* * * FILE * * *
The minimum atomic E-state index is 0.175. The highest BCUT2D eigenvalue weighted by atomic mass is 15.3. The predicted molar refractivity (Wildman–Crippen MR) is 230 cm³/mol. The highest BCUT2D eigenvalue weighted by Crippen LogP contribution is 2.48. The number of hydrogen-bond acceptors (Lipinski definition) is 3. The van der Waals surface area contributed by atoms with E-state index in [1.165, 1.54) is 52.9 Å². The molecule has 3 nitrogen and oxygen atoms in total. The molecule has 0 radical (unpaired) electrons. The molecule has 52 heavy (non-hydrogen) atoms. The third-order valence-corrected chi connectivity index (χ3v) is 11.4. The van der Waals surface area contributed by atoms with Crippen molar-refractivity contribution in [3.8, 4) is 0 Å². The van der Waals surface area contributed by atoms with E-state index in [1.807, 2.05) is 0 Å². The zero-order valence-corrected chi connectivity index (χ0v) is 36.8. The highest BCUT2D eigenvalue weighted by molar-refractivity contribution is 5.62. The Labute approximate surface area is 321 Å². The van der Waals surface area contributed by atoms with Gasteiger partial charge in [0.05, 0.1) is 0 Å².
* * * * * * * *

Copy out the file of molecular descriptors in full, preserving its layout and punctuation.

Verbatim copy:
The minimum atomic E-state index is 0.175. The highest BCUT2D eigenvalue weighted by atomic mass is 15.3. The predicted molar refractivity (Wildman–Crippen MR) is 230 cm³/mol. The highest BCUT2D eigenvalue weighted by Crippen LogP contribution is 2.48. The number of hydrogen-bond acceptors (Lipinski definition) is 3. The van der Waals surface area contributed by atoms with E-state index in [1.165, 1.54) is 52.9 Å². The molecule has 3 nitrogen and oxygen atoms in total. The molecule has 0 radical (unpaired) electrons. The molecule has 52 heavy (non-hydrogen) atoms. The third-order valence-corrected chi connectivity index (χ3v) is 11.4. The van der Waals surface area contributed by atoms with Crippen molar-refractivity contribution in [3.8, 4) is 0 Å². The van der Waals surface area contributed by atoms with E-state index in [1.807, 2.05) is 0 Å². The zero-order valence-corrected chi connectivity index (χ0v) is 36.8. The highest BCUT2D eigenvalue weighted by molar-refractivity contribution is 5.62. The Labute approximate surface area is 321 Å². The van der Waals surface area contributed by atoms with Gasteiger partial charge in [0.05, 0.1) is 0 Å².